Wednesday, February 06, 2013
In 1955 my family lived in Seattle’s diverse Central Area neighborhood, Europeans, Asians, Latinos, African – Americans, and Native Americans, we all got along well but sometimes there were disagreements, we kids did have to watch ourselves around one Filipino (Pinoy) gentleman. Mr. B’s yard was the pride of the neighborhood, daily manicured with loving care by this older man, I was of six years old so anyone over the advanced age of twelve was ancient, but Mr. B. also carried the image of an elder and a family patriarch . Little neighborhood children were constantly vexing Mr. B by carelessly running onto his lawn, or making irritating loud noises at the B’s quite times* or dinner time, which our parents agreed was disrespectful to elders and other neighbors. Our neighborhood catholic church was Immaculate Conception, Irish Catholic church where the Filipinos worshiped at 6 AM, the Irish Catholic worshiped at 9 AM, and the Blacks worshiped at 11 AM on Sunday mornings. Mr. B was a devoted member of Immaculate, and after Mass he would look in on his plants and vegetables, in an expert and loving manner as did his neighbors with similar maintained lawns and gardens.
The only threat to our peace and tranquility were the racist Seattle neighborhood vandals and young white thugs, who burned down all three of our movie theaters and sanctioned young “Wilding Gangs”; comprised of vindictive white youth that recklessly sped through our community, beating up and molesting Black women and children, without fear of police reprisals. The minute people heard the roaring engines and wild hooting and laughter, accented by squealing tires as they tore around looking for victims, our neighbors would shout out their doors and windows, “They’re coming!” and open their doors to their threatened neighbors on the street. My family’s babysitter was only two blocks from our home; we heard the alarms from women calling children and adults to seek safety, my siblings and I looked around in stark terror being too tiny to make it home safely, fearing our imminent doom we looked up plaintively at Mr. B standing on his porch. Mr. B. signaled us to climb the 15 steps to waiting sanctuary, which seemed a million miles long and took our tiny little legs forever to ascend, all the time transfixed on Mr. B’s urgent plea and extended welcoming hand. He patted us on the shoulder and gently positioned us at the entrance of his front door, our guardian then readied himself to protect these little Black kids if necessary, and we breathlessly looked up to our hero with admiration and gratitude.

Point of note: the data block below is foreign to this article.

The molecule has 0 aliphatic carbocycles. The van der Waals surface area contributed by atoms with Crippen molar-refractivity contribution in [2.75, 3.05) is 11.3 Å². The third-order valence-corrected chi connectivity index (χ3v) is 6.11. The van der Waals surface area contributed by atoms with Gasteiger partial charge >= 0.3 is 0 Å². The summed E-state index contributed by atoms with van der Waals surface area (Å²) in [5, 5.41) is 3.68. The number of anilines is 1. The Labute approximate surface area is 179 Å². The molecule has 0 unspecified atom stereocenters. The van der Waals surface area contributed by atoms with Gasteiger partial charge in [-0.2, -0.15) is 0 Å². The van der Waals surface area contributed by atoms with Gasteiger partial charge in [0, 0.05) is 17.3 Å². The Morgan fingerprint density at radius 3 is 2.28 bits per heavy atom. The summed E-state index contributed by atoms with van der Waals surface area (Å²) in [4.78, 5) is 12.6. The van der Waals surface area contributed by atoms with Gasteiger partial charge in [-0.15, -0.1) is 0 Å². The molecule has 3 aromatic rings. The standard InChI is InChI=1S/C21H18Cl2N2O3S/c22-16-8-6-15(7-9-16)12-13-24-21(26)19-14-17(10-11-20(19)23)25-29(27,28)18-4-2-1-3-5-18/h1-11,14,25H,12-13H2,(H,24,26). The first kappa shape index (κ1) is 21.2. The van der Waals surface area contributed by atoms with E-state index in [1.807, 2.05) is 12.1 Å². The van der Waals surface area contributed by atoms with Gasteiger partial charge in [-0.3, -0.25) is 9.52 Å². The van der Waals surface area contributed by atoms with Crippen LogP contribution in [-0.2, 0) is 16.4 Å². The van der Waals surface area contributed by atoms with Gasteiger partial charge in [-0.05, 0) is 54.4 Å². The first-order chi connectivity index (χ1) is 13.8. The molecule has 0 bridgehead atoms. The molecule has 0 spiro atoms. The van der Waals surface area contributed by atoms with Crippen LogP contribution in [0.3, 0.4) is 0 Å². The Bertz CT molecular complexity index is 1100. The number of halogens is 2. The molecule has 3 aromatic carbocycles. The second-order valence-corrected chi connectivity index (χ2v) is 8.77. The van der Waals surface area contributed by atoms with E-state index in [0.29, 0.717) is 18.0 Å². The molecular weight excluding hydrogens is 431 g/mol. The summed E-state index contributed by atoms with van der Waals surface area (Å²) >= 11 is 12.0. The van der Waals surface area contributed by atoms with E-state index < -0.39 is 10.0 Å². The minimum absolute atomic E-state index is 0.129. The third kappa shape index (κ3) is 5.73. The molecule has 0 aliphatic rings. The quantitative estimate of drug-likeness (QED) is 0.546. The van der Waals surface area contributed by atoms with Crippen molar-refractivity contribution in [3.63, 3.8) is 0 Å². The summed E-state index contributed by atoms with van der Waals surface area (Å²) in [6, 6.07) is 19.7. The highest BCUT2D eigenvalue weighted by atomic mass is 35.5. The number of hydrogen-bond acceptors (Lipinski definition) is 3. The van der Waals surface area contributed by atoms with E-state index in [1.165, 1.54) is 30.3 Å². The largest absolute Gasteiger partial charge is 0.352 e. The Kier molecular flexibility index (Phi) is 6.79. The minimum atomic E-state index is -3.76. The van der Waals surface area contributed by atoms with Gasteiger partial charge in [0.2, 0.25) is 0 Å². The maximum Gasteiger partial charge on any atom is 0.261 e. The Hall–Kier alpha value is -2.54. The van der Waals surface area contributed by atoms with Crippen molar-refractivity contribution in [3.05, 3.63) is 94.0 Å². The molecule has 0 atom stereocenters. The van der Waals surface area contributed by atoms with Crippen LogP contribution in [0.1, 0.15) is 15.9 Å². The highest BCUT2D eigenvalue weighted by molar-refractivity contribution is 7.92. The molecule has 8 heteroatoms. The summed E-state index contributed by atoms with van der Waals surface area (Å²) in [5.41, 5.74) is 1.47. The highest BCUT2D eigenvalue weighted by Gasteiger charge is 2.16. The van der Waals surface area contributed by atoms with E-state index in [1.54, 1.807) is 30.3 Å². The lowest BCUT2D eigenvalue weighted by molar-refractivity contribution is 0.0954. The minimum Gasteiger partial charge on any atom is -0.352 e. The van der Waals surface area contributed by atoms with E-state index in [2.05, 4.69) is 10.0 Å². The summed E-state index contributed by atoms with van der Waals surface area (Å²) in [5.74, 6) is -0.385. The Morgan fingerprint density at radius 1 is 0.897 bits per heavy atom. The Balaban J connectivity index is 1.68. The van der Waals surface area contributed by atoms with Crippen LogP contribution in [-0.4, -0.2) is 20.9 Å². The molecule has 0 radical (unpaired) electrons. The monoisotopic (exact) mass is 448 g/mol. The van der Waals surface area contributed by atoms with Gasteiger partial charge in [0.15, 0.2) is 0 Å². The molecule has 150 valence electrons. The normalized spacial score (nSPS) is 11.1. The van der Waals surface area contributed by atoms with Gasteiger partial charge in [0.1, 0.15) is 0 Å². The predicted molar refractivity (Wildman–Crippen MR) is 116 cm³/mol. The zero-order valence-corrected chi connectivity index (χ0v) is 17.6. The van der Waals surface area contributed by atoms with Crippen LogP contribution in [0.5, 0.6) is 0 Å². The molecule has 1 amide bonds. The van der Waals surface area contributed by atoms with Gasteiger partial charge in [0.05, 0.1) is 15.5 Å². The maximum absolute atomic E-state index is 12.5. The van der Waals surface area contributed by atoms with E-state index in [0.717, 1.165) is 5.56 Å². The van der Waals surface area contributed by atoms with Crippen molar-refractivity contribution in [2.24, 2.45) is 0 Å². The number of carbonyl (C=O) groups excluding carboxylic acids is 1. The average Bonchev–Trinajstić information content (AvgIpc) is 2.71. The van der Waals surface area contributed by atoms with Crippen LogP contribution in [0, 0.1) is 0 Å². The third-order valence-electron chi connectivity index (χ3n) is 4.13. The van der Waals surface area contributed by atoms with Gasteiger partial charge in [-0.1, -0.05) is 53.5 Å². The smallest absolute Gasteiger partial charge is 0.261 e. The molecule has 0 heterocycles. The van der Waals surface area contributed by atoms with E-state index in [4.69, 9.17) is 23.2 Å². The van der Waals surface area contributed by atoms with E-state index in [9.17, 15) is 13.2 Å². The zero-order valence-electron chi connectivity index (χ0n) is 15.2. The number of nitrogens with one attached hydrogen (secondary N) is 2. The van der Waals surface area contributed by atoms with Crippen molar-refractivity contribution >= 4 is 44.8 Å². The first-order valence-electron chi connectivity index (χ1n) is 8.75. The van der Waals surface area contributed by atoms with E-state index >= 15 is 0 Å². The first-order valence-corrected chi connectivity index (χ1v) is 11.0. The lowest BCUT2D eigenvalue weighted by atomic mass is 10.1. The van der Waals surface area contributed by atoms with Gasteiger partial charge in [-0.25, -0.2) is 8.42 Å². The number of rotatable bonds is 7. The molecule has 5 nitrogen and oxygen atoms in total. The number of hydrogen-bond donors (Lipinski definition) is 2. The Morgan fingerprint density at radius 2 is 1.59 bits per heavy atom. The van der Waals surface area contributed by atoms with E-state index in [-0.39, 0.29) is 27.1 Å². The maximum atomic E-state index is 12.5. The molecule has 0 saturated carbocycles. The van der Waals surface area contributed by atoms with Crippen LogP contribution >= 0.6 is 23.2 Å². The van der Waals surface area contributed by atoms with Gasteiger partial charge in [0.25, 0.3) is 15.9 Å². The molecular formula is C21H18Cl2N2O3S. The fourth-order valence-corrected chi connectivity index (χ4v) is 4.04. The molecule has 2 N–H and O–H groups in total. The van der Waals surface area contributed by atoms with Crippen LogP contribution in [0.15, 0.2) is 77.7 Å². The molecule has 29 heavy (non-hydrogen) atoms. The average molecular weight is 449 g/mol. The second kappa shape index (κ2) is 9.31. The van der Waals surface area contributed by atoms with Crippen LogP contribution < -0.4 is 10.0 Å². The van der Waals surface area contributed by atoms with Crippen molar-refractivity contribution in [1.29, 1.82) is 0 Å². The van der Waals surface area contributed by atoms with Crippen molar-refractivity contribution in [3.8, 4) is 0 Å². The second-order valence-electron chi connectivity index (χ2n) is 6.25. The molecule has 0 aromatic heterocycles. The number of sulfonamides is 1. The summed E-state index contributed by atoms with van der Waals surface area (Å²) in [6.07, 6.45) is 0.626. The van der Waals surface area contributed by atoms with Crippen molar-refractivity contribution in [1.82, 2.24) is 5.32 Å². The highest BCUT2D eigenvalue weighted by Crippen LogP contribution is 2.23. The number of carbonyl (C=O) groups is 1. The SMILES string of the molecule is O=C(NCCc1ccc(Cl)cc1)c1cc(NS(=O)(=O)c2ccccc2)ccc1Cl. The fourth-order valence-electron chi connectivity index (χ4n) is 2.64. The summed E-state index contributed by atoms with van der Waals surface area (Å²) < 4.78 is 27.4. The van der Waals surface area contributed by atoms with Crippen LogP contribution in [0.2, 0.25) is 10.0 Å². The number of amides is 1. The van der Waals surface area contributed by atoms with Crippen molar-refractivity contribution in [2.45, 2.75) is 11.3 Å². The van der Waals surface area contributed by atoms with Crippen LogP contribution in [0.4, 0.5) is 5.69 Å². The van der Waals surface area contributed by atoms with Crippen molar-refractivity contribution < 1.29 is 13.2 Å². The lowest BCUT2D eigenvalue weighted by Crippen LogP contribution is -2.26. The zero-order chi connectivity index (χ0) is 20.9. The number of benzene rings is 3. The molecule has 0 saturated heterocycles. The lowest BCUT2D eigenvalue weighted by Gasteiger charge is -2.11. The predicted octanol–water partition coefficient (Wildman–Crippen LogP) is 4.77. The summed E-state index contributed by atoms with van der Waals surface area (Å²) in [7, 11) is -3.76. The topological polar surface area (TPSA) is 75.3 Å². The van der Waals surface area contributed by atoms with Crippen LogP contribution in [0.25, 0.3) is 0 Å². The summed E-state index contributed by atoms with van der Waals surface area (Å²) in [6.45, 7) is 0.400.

Our nemeses’ never appeared to attack us that day, though their hideous screeching of tires could be heard in the dim background, we believed it was safe to scurry the block and a half to our home. We profusely thanked Mr. B as we headed down to the sidewalk; Mr. B patted us on the shoulder and assured us that everything was “okay”, as we dashed toward home we looked back at the reassuring smiling savior one last time. From that day on neighborhood children took special care to avoid tramping Mr. B’s lawn, we made certain we didn’t play around his home at “Quiet times” and dinner time, and we always smiled and said hello to Mr. B and his family whenever we saw them. My siblings, all the neighbor children and myself, received the same care and support from our courageous adults when the Wilding Gangs appeared. It didn’t matter what their race, creed, or color of our Community Adults were, we had faith that our elders would always love us and protect us. I specifically wrote this story about Mr. B because I have always cherished my Filipino neighbor youth (born in the Philippines) and Filipino school mates, church parishioners, and their families, for their love, loyalty, and strength of character. I also had the honor of working with the “Asian Pacific Islanders” (Pinoy) student group at Shoreline Community College in the 1990’s, whose president went from being a street tough on a destructive path, to conversing and sharing a podium with President Bill Clinton. I would hope that we could go back to being good neighbors and protecting one another, celebrating and embracing our diverse cultures, maybe my 1950’s Boomer generation can start this process of loving thy neighbor in earnest.
*PS. Quiet times relates to being a toddler taking needed naps, which allowed the adults to have a break, and it was also down time for working people after a long day. J
- 26 African American soldiers deserted and fought for Philippine Nationalist against US Army forces in 1900
- Black Amerasian Children of American Servicemen
- Book Reviews: Filipinos in Hawaii and African Americans in Hawaii
- Filipinos as well as Blacks join other minorities to begin Civil Rights groups in 1930’s Seattle
- Dolores Sibonga and Bob Santos: who fought for Filipino and African American Civil Rights